For me, one of the biggest potential breakthroughs in solar technologies will come in how it is integrated into buildings. That is because even though I am sure many people are interested in the potential of solar energy for their own home, it isn't just the cost that is holding them back, it is the prospect of putting some big array on their roof that will ruin the design aesthetics.
So, I read with interest this week about two developments in the market for building integrated solar technologies.
The facade above includes 20 solar windows from Pythagoras Solar, featuring technology that generates energy and improves energy efficiency simultaneously. During the day, the Organic Valley workers who occupy these offices can rely more heavily on natural light. The windows are grid-connected, delivering some solar-generated energy, specifically focused on the environment they are serving. The windows also save energy by keeping the temperature more consistent.
"With these solar windows, we plan to save energy and generate power at the same time, a positive contribution to meeting our overall operational sustainability goals," said Cecil Wright, vice president of sustainability and local operations for Organic Valley, in a press release about the installation. "By adopting these innovative windows, we are also helping pave the way for this technology, which has the merit to become a standard in the design and construction of net zero energy buildings."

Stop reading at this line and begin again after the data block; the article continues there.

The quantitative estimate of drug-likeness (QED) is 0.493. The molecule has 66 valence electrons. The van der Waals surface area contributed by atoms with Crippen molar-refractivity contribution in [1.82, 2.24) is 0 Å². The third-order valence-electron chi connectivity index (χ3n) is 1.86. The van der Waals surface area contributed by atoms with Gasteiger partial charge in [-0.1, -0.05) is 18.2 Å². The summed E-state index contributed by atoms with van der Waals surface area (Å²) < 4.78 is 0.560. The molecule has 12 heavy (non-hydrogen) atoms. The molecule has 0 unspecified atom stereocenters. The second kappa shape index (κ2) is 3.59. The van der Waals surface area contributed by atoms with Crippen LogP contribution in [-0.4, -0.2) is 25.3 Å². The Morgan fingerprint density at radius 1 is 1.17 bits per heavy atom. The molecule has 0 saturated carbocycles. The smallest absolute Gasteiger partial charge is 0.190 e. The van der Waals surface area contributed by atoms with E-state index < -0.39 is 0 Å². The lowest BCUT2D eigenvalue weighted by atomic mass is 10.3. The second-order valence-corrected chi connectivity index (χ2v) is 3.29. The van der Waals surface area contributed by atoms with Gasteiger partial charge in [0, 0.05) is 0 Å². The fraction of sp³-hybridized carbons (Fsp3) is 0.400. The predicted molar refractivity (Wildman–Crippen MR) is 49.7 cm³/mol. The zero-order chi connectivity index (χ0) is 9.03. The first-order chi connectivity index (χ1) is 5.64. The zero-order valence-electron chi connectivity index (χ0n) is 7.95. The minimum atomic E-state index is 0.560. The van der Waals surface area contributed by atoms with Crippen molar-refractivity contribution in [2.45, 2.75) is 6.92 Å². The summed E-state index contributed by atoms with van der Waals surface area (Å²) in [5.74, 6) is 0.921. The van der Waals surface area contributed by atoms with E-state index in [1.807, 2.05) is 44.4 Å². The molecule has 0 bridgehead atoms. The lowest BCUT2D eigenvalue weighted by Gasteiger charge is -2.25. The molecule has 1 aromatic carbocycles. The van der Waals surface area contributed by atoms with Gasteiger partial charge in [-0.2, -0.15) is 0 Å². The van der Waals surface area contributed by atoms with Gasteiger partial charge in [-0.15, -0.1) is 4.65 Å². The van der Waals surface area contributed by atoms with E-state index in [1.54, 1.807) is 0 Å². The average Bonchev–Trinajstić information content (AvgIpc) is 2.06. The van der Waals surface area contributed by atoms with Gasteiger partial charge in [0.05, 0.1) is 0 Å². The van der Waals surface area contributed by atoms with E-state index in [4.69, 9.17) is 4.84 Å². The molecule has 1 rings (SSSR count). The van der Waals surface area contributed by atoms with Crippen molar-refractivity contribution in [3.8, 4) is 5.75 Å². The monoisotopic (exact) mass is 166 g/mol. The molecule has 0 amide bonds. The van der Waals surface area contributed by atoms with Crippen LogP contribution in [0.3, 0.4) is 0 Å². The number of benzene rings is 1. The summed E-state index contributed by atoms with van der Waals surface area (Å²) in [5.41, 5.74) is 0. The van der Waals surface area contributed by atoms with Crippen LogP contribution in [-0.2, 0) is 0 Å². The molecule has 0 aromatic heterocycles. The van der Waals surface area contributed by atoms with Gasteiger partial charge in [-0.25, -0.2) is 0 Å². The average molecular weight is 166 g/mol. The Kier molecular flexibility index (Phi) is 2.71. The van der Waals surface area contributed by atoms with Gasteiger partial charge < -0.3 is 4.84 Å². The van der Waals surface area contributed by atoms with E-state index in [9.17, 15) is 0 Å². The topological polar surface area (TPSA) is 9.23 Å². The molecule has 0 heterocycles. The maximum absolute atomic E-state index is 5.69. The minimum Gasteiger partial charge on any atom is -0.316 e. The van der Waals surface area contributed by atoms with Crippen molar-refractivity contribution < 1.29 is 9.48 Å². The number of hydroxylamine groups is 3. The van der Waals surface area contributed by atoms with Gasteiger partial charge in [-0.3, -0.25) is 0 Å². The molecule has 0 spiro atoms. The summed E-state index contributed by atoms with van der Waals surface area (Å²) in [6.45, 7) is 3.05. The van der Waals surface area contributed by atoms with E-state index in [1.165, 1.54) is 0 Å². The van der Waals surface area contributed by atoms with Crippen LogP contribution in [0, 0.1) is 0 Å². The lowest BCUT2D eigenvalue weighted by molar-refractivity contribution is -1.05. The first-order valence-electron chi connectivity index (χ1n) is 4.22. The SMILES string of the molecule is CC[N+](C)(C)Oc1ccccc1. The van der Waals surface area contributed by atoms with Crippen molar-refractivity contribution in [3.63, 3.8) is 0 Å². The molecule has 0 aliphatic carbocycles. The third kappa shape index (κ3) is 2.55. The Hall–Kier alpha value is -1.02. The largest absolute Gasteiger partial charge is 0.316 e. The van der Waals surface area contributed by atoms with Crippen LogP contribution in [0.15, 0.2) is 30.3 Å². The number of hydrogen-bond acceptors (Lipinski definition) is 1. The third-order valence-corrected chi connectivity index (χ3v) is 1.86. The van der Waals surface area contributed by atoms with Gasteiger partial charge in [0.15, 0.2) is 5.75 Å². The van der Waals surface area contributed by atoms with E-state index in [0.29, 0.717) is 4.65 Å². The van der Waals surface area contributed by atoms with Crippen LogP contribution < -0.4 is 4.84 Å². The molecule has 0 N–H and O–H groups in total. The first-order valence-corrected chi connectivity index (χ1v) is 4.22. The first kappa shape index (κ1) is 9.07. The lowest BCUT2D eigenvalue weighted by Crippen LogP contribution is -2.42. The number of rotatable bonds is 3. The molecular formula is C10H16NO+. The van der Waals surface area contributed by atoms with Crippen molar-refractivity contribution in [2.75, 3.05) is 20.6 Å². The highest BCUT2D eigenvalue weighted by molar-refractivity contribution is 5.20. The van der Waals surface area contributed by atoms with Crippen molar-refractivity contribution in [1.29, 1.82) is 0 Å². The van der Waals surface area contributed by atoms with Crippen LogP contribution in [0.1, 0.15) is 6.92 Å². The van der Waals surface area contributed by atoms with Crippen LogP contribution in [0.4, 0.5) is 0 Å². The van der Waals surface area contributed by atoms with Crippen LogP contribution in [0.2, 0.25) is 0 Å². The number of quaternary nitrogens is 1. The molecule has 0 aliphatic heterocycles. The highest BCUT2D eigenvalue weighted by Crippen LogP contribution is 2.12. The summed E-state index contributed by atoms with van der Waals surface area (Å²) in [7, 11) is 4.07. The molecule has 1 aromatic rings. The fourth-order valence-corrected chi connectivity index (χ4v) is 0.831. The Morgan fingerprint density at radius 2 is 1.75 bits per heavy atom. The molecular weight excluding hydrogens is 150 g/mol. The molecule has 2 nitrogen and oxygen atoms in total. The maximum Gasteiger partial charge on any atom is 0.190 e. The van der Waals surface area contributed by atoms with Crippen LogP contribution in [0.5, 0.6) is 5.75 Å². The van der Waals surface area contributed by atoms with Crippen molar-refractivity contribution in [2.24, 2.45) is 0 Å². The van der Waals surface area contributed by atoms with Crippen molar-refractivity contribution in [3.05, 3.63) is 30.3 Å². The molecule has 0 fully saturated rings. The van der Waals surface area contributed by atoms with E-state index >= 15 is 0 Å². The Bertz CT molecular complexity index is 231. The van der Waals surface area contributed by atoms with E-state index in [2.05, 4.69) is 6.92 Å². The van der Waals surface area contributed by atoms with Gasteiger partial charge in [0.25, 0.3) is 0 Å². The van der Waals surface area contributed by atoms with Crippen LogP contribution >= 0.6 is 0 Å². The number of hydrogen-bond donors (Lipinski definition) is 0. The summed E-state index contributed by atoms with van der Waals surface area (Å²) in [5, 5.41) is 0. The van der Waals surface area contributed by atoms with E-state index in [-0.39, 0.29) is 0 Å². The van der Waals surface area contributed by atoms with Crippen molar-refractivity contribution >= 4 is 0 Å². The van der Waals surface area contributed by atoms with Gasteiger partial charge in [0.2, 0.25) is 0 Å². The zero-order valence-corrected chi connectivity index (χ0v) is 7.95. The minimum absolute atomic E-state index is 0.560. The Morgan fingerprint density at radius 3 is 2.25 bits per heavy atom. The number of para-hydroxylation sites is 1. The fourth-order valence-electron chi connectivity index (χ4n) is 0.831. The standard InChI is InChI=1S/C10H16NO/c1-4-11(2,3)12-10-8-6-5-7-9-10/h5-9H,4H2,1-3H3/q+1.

Pythagoras Solar figures that the return on investment for its windows is between three years and five years depending on the individual installation.
The second development worth noting is Dow Solar's move to sign three dealers in Colorado that will become the first in the United States to represent its solar shingles, which hit the market in October 2011. The technology combines a roofing shingle with a solar cell and can be installed with standard roofing materials. That is important because it means it can be installed by existing roofing contractors.
The three roofing contractors that are jumping on board in Colarado are Academy Roofing, B&M Roofing of Colorado, and D&D Roofing. The comment by Academy Roofing President Curt Boyd is typical of the three statements that are included in the press release about the new dealers:
"The Dow Powerhouse Solar Shingles help homeowners thing about the roof in completely new ways. It's exciting to be part of a technology that provides a whole new purpose for the roof by enabling it to generate electricity for the home."
Dow uses as a big selling point its argument that an installation of the solar shingles can pay for itself within the first half of the roof's lifetime. It also argues that comparatively speaking, the roof will have a lower net cost than a traditional one, if you factor in the amount of money the homeowner must pay for grid-connected power.
The video below explains the installation process: